Andy Oram‘s article Fenced-off culture, the privatized Internet, and why book publishers lean on a 30 year-old-doctrine is essential reading for anyone interested in the free flow of ideas. An excerpt summarizing recent developments sets the stage for Oram’s analysis:

In June 2020, shortly after the dramatic pandemic-related closure of libraries, four publishing companies sued the Internet Archive not just for distributing books without authorization, but for making copies in the first place. The brief filed by the publishers paints an alarming scene, calling the nonprofit Archive a “major commercial business” (paragraph 92) and suggesting that the Archive’s work “causes substantial harm” to the publishers (paragraph 119). In contrast, the Electronic Frontier Foundation, in a brief supporting the Archive, provided evidence that no commercial harm occurred (section II.D).

“This lawsuit represents a direct challenge to the ability of libraries, as stewards of free information for the public, to provide open, non-discriminatory access to culture in the modern age.” says Kyle K. Courtney, lawyer, librarian, copyright advisor at Harvard Library, and co-founder of Library Futures.

But the impact could be even bigger. If this lawsuit is successful, the increasing number of resources that exist in digital form would be controlled entirely by their publishers. Once the publisher withdrew a work or went out of business, the work would disappear. Such an environment would hollow out not only the principles of first sale and fair use, but potentially the third pillar of free information: the public domain.

A successful lawsuit would also tempt other copyright holders, perhaps including web sites whose contents are preserved for posterity by the Internet Archive, to piggyback on the court ruling and require the destruction of online copies. Sims says that the Archive case “is a huge piece of what we’re dealing with in libraries right now.”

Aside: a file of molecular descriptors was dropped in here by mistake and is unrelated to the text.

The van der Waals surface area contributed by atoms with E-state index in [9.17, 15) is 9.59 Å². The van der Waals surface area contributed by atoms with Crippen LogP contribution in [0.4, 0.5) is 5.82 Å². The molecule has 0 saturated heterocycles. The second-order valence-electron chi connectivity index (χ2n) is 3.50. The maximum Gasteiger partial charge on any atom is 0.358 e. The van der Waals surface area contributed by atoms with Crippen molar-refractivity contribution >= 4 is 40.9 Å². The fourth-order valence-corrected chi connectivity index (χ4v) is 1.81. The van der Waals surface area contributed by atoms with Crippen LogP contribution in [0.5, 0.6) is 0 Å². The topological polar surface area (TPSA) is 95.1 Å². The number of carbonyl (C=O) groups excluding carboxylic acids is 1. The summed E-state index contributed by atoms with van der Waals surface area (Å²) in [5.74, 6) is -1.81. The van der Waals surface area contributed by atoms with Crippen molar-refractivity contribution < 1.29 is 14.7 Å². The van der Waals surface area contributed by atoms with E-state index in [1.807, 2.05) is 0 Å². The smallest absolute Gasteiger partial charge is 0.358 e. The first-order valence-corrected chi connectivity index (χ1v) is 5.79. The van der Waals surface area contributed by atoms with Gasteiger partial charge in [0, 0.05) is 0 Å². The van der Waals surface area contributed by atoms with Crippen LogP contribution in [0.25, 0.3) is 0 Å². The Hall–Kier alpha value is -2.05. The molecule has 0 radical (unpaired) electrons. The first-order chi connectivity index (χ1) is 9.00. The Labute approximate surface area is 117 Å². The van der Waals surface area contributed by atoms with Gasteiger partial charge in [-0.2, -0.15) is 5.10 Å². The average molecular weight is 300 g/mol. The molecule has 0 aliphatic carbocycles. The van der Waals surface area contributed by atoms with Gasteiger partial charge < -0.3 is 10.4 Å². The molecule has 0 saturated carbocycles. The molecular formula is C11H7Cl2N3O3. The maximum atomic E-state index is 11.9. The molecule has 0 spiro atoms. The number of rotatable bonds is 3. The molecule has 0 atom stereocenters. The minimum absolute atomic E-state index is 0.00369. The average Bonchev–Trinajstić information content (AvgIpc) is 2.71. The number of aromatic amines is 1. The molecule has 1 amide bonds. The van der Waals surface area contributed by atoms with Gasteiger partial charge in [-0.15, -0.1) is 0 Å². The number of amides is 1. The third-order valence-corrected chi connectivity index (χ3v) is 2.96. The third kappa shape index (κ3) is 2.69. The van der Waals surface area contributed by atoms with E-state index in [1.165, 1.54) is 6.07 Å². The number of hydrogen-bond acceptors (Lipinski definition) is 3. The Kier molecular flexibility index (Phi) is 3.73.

You might think you know the direction this article is heading, but I am about to make a dramatic turn. The negative effects of the lawsuit are amply discussed by a number of journalists, including the article mentioned earlier in The Nationand two others by Bustillos, “Publishers Are Taking the Internet to Court” and “You Can’t Buy These Books.” Slate has also been covering the lawsuit. Libraries themselves have also added their voice to the fray.

My goal in this article is to trace the conflict back 30 years and show why copyright law makes the suit possible. I approached the publishers who launched the lawsuit for comment, and none of them responded. But having worked for a publisher myself for 28 years, and having explored the issue of digital copyright since it first emerged as a public issue, I believe I can express their point of view. As you will see later in the article, though, the publishers’ refusal to engage leaves an awkward hole in our attempts to make sense of their position.

Thanks to Sabrina Pacifici and for continuing to feature the best ideas from today’s thought leaders.